Thousands of people in Georgia’s capital Tbilisi walked along the renovated Aghmashenebeli Ave on Sunday to celebrate the reopening of the historic Old Town street after seven months of major rehabilitation.
Dozens of houses on the popular road have either been completely rebuilt or had their facades renovated to give the buildings a fresh look. Most of the homes were cultural heritage monuments and were restored back to their former glory.
The restoration works also included digging up the street to replace communication and electricity cables and install a drainage system.
A 500m section of the road is now pedestrian-only. Photo from the Prime Minister of Georgia’s press office.
A 500m section of the road from 44 Aghmashenebeli Ave to Saarbrucken Square has closed to traffic and is now pedestrian-only, giving new opportunities to cafes and shops that have opened on the lower end of the street.
The renovated area was officially opened on Sunday in a celebration attended by thousands of locals, guests and Government officials.
Revellers snapped selfies in front of the 47 historic houses that were renovated within the 30 million GEL (about €11 million/$13 million*) New Tiflis project. Many of the homes and buildings on Aghmashenebeli Ave suffered decades of neglect and were in a bad state.
Guests spent time in front of one of the houses on Aghmashenebeli Ave that still sports a century-old look. Photo from the Prime Minister of Georgia’s press office.
Many of the restored and renovated houses now feature shop plaques in the classic 19th Century Tbilisi style that adorn their first storey facades.
Hundreds of people celebrate the new look of the street, which had suffered decades of neglect. Photo from the Prime Minister of Georgia’s press office.
The paintings were carefully repaired by renovation experts.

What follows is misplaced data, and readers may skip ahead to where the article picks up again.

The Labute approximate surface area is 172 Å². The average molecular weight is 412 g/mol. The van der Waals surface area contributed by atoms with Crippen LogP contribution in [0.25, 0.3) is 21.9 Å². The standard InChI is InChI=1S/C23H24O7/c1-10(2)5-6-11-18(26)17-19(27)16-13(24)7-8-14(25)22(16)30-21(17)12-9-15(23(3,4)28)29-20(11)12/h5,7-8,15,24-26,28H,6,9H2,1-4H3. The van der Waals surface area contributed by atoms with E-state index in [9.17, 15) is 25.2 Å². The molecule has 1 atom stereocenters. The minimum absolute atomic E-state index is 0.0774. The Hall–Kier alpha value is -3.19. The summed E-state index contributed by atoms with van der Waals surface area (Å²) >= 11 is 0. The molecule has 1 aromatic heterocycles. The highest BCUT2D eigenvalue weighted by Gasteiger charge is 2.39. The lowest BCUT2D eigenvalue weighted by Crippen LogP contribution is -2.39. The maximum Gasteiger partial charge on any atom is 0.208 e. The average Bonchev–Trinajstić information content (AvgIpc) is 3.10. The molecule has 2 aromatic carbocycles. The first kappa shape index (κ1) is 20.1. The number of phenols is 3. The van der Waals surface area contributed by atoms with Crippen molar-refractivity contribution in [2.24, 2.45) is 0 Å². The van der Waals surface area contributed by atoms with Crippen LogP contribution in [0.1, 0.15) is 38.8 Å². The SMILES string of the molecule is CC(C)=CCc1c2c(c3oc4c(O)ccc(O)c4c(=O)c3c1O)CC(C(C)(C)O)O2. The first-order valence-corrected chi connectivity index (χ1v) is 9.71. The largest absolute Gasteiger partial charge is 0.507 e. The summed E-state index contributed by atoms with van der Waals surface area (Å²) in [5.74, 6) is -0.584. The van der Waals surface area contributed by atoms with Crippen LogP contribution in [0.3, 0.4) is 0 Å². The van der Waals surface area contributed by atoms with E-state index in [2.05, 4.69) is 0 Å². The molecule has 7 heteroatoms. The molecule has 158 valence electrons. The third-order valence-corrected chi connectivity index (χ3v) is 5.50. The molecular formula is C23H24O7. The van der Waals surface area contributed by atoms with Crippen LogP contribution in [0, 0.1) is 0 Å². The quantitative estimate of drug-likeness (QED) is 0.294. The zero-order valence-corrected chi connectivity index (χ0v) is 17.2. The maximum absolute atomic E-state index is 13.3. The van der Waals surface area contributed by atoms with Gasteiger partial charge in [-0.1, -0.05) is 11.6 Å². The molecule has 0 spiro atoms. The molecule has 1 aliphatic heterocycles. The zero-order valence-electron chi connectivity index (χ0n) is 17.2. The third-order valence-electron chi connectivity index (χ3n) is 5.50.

As well as the decorative work on the front of the buildings, parts of Aghmashenebeli Ave itself was dug up so new communication systems, water and electricity networks could be replaced. Furthermore a drainage system was established on the street for the first time.
Prime Minister of Georgia Giorgi Kvirikashvili (C) was among the crowds celebrating the road opening on Sunday. Photo from the Prime Minister of Georgia’s press office.
Stage one of the project also included installing new street lights, adding new cobbled surfaces and making more green areas including a vertical garden built on the wall of 59 Aghmashenebeli Ave.
The Governmental initiative aimed to bring new life to the neglected homes on Aghmashenebeli Ave that date back to the late 19th-early 20th Century. Once the project is complete the road is expected to become part of a restored historical tourist route in Tbilisi.
Prime Minister of Georgia Giorgi Kvirikashvili attended the opening on Sunday and he said he expected the rehabilitated area to become "one of the most attractive districts in Tbilisi for all tourists".
A detail of the renovated Old Town buildings on Aghmashenebeli Ave. Photo from the Prime Minister of Georgia’s press office.
The second stage of the project will restore pedestrian routes leading from Aghmashenebeli Ave up through the network of narrow Old Town streets and restore the complex of 19th Century yards in the district.
This next phase will also see renovation of the Dry Bridge area – across Mtkvari River from Saarbrucken Square – as well as Orbeliani St.
* Currencies are equivalent with the latest National Bank of Georgia exchange rate.